I recently read an article describing the devastation and terror caused by the ‘Black Death’ (Bubonic Plague) which killed over half of the population of my native Edinburgh in the mid 1300’s. Far more alarming was the fact that the same disease killed up to 200 million people (a quarter of the entire population) in Europe over a 4-year period! In fact, it took over three centuries for the European population to recover to pre-plague levels. Now, although bubonic plague still exists in isolated outbreaks, its effect is a lot less severe. Modern medicine has seen to that (so far, at least).
Why is this ancient history of relevance to you when you live in 21st century South Australia, I hear you ask?
Well, Yersinia Pestis, the organism which caused the plague, was carried by fleas! These particular fleas relied on rats for their survival and the subsequent worldwide spread of the plague was attributed to rats hitching a ride with naval merchant ships. Actually, local authorities recognised that there was a connection between the disease and the local animal population. Unfortunately, they picked the wrong beast and thought it was the dogs and cats spreading the problem. By culling the 4-legged population of community ‘ratters’, they actually made the problem worse!
Like it or not, if you own a dog or cat, you’ve most likely been exposed to fleas at some point in time. Although far fewer deaths are caused by the plague nowadays, we shouldn’t discount the risk of other disease-spread caused by these seemingly harmless little pests.
What do we know about fleas, then?
- They can spread other diseases
- As a simple example, we know that tapeworms share a common lifecycle link with fleas – if your dog or cat has fleas, they probably have tapeworm as well!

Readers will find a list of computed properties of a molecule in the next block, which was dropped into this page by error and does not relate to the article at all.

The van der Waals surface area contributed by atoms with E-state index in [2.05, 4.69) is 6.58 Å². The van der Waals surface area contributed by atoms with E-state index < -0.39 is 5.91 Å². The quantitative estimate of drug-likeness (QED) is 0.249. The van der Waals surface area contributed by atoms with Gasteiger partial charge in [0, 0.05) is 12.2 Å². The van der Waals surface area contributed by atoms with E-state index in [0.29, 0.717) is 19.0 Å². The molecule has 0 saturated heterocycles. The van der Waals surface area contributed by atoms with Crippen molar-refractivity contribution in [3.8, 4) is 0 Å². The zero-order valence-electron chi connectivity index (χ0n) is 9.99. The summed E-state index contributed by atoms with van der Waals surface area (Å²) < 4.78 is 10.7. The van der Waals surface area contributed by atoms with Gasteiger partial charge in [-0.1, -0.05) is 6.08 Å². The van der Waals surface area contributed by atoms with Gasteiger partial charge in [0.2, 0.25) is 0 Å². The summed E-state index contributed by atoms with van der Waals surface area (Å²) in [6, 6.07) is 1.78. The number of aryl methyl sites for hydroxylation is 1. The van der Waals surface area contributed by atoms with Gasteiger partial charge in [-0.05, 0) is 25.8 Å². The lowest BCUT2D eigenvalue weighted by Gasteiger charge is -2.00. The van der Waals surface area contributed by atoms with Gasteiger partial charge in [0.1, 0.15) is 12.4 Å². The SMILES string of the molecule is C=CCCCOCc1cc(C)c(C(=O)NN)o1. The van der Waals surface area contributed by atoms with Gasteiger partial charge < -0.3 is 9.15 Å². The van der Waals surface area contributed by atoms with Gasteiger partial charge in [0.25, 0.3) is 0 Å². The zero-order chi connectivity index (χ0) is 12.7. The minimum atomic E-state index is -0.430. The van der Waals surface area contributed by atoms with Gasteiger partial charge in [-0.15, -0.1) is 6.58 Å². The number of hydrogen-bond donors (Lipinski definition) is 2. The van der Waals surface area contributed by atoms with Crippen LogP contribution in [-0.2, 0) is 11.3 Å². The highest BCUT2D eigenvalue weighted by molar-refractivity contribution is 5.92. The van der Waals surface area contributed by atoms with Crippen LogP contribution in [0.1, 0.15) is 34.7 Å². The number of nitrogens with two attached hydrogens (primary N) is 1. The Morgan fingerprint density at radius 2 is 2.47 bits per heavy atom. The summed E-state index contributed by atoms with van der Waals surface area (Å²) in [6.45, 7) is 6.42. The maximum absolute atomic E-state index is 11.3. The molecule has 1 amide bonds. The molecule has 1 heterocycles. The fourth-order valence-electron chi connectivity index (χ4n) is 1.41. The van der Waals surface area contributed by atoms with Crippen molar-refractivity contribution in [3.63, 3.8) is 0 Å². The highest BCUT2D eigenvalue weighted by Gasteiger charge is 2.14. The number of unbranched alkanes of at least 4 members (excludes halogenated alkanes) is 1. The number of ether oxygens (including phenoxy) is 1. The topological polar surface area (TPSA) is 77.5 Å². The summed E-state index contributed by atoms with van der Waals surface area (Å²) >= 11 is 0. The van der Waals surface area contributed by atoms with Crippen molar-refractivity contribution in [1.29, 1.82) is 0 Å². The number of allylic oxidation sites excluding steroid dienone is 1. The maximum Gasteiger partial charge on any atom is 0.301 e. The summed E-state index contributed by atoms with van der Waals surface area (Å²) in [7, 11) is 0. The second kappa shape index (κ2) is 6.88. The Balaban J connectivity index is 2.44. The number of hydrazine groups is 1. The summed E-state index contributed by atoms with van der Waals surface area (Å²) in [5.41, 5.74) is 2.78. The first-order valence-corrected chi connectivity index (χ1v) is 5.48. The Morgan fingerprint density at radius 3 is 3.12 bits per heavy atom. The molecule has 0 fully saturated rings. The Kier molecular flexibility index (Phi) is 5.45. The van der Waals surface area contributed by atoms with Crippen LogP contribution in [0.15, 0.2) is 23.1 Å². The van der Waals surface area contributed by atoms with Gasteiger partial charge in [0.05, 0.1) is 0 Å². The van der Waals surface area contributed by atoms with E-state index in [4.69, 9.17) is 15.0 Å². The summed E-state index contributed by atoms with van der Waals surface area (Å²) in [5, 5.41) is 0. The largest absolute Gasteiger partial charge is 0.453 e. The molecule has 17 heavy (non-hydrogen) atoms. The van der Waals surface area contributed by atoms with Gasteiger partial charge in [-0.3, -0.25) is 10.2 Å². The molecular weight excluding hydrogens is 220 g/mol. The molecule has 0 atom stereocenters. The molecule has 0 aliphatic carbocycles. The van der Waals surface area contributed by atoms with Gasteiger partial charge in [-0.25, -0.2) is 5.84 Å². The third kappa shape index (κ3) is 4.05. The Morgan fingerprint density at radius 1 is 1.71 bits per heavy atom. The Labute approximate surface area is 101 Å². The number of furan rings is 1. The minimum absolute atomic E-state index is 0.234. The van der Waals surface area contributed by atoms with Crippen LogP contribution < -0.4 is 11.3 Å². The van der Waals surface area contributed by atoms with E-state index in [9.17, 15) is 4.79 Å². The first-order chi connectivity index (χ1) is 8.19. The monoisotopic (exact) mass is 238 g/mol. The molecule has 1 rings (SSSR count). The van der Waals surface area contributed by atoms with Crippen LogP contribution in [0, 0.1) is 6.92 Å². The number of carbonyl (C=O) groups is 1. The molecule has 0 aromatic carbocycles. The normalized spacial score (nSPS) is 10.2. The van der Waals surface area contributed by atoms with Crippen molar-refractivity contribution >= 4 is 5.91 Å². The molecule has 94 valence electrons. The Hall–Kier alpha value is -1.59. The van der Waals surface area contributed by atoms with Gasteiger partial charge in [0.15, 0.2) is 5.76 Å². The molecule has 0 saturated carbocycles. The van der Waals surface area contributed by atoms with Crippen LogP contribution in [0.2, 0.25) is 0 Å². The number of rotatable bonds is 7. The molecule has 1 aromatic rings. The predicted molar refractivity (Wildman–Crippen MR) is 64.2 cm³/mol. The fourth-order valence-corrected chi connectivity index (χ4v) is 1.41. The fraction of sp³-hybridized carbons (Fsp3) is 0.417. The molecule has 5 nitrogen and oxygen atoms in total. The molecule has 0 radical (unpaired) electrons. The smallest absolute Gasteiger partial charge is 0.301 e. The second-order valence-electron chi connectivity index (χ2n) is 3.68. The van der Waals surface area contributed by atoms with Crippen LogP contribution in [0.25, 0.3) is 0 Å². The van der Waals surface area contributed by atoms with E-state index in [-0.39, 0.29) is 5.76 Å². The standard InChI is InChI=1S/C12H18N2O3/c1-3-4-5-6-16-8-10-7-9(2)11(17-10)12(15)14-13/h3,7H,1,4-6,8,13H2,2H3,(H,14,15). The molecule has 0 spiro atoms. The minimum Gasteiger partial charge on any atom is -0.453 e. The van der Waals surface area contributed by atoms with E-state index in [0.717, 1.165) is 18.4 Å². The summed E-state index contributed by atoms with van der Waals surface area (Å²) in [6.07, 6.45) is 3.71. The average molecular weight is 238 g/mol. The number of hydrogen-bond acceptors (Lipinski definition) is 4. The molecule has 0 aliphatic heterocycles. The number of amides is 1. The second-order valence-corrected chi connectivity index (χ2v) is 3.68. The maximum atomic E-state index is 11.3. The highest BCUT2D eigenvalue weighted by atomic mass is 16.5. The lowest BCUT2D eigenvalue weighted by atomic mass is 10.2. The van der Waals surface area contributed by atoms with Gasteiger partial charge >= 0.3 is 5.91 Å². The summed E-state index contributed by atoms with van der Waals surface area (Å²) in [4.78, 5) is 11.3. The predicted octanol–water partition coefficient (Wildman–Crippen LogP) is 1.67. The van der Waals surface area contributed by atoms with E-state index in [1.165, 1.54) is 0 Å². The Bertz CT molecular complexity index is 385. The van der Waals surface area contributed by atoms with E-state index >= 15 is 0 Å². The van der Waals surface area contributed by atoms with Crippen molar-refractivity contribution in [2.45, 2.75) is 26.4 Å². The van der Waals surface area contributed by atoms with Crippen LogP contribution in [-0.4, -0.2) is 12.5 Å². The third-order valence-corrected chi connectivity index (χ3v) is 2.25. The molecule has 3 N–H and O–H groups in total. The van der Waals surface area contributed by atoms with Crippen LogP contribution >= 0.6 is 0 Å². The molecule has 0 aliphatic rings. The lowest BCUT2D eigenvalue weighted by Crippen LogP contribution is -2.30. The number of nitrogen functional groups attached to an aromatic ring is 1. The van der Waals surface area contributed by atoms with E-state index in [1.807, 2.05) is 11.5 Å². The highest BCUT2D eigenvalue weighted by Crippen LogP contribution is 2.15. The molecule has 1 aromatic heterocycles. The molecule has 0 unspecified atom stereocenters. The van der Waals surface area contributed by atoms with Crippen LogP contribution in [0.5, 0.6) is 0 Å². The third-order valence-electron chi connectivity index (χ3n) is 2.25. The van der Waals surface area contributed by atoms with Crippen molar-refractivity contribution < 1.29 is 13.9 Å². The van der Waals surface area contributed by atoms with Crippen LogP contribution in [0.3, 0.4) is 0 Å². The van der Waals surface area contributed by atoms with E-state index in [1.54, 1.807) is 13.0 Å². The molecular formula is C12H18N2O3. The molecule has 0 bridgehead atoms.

- Flea bites are a major nuisance
- Both direct hosts (dogs and cats) and people can react severely to their bites
- Many pets develop an allergic reaction to flea saliva
- Flea allergy dermatitis is the most common cause of itchiness in pets and something we see frequently in practice
- Fleas feed on ingested blood and can cause anaemia in some pets
- Usually in heavy infestations and very young or very old animals
- Occasionally this can even be fatal in young pups or kittens
There are many myths regarding the life-cycle of fleas so let’s look at this and clear up some of those misunderstandings
- An adult flea lives most of its life on the one dog or cat
- They don’t often jump from pet to pet or pet to person
- Adults lay eggs which then fall of the pet and hatch out in carpets, bedding, etc
- The larvae like the darkest most moist place they can find
- They really don’t like being out in the garden or in sand
- Those larvae then form pupae which can sit dormant for months
- This explains why someone moving into a long-empty house can find themselves being suddenly bitten by fleas
- The pupae react to vibration or movement and instantly hatch out into new baby fleas
- These young fleas jump onto the nearest passing victim (your pet or you) and so the whole cycle starts again!
- Fleas are extremely fertile and hatch out hundreds of thousands of eggs in a lifetime
- Only takes a few fleas to start with to develop into an infestation if not controlled
Now we know there’s a problem out there, how do we solve it? The good news is that we can do this very effectively. Here are some tips:
- Cats and dogs share the same fleas so you need to treat all pets in the household
- You may not see fleas on all of your pets but that doesn’t mean they’re not present
- Cats are good at picking off fleas but, by then, they’ve usually hatched out eggs so the cycle persists
- Washing and vacuuming bedding or areas where your pet sleeps is a great help
- Don’t forget to vacuum under baseboards, beside cushions, etc
- Regular, preventive treatment is far more effective than occasional treatment once you’re already seeing fleas
- By the time you see fleas, there are lots of eggs hatched out
- Bravecto (quarterly chewable tablet) or Advocate (monthly spot-on) are both great at treating/preventing fleas
- Be very wary of supermarket products – they are far less effective and generally very poor value for money
- Please don’t rely on flea collars – they just don’t work and can actually make some pets quite sick
- Fleas are often worse in warmer Summer months but survive quite happily indoors so treat all year round
I’m hopeful that we’ll not be seeing a recurrence of the Black Death any time soon. Nonetheless, we should stay on top of the flea problem – it’s much easier to prevent than to treat (like most diseases, we find). If you need any advice on this or if you think your pet may be showing signs of fleas, give us a call on 8522 3500 or book an appointment directly.